"When I envisaged writing this blog, I was nearing the end- or had already finished- the Montane Spine Challenger, as you came to lay eyes upon these very words.
However, this was not to be.
Unbeknownst to me, large and unexpected changes in my life had wreaked havoc with my health- this rendered me, someone with usually boundless energy and a pretty tough immune system, exhausted in bed, unable to run. Restrained from my passion.
Normally the feelings of frustration in situations like this are pretty minimal, we all face setbacks and have to learn to adapt to and live with them. After all, these things can and will happen- but for me, the Spine Challenger was different.
For one, I applied back in February 2015, almost an entire year ago, and parted with my hard-earned cash knowing full well I had 11 months to wait before I could take part in this most British of winter adventures. In that time, I couldn’t help but let friends and family know that I was taking part, and in doing so, placing a heavier burden of expectation upon my shoulders.
When asked by a brand- Lifesystems- to be one of their select few adventurers, I felt as though the pressure, expectations, and responsibility had ramped up to an entirely new level.
I entered the Christmas break with a positive mindset. Yes, I wasn’t 100%, but I had two weeks ahead to rest, hit the trails and re-energize for the Challenger. In the end, I barely ran 10 meters... When my partner breezed passed me walking up a hill when I normally sprint on ahead, we knew something was wrong.
More rest followed and I am fortunate to say that now, I am back to my old self. Not as fit, but able to get through a day without feeling like I’ve pulled an all-nighter!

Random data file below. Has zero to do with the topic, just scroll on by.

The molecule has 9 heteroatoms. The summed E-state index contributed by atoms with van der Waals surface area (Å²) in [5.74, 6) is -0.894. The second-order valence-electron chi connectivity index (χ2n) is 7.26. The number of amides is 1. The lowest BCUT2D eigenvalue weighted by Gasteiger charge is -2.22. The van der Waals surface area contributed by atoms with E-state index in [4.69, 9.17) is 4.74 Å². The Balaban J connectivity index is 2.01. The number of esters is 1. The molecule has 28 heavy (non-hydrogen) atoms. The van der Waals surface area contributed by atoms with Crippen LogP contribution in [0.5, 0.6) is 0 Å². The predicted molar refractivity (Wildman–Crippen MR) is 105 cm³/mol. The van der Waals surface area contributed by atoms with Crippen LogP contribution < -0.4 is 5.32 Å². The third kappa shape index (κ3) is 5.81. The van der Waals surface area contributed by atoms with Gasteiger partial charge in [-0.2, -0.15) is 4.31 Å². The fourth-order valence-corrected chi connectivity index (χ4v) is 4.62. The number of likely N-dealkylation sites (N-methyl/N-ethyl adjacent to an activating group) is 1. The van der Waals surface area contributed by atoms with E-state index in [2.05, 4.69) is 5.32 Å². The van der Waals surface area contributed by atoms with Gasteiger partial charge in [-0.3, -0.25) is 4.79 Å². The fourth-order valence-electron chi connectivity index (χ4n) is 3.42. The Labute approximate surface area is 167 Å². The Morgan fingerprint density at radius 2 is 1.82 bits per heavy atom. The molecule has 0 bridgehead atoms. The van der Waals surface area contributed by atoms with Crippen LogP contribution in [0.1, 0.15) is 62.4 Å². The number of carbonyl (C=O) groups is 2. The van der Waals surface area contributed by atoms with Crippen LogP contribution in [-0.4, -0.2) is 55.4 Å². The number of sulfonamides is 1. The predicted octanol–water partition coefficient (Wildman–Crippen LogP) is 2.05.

But what about these expectations other people had, and those I had for myself?
When I nervously typed the email to Lifesystems, their response summed things up perfectly- they were more concerned about my health than a race.
That’s the thing; whether you tell one person or one thousand, any pressure, expectation or responsibility placed on your shoulders is your own doing. It is our own feelings that create an avalanche of emotion, in which we find ourselves buried in at times, unable to punch a hole through for air.
Races, events, opportunities come and go, but you need to be around to take up the next challenge. Sometimes the hardest thing to do is say no to yourself and evaluate the true value of an adventure. Who knows, the race may end in years to come, but the trail and path will remain.
Perspective is a useful tool in the when you’re in the outdoors. Keep it sharp, tuned, and clear, and it will protect you in return.
I now find myself turning to the road after being approached to run the London Marathon by my charity partner. So, the adventures will continue, and I’ll be running up a mountain again before too long."
- James MacKeddie
Congratulations to Ultrarunner Tom Hollins on winning this year's Spine Challenger despite facing rough conditions, including overnight snow! Beth Pascall, who finished second with a time of 30 hours and 18 mins, smashing the women's record for the race by almost 12 hours. Read more on the
race results. Image above from Grough.co.uk.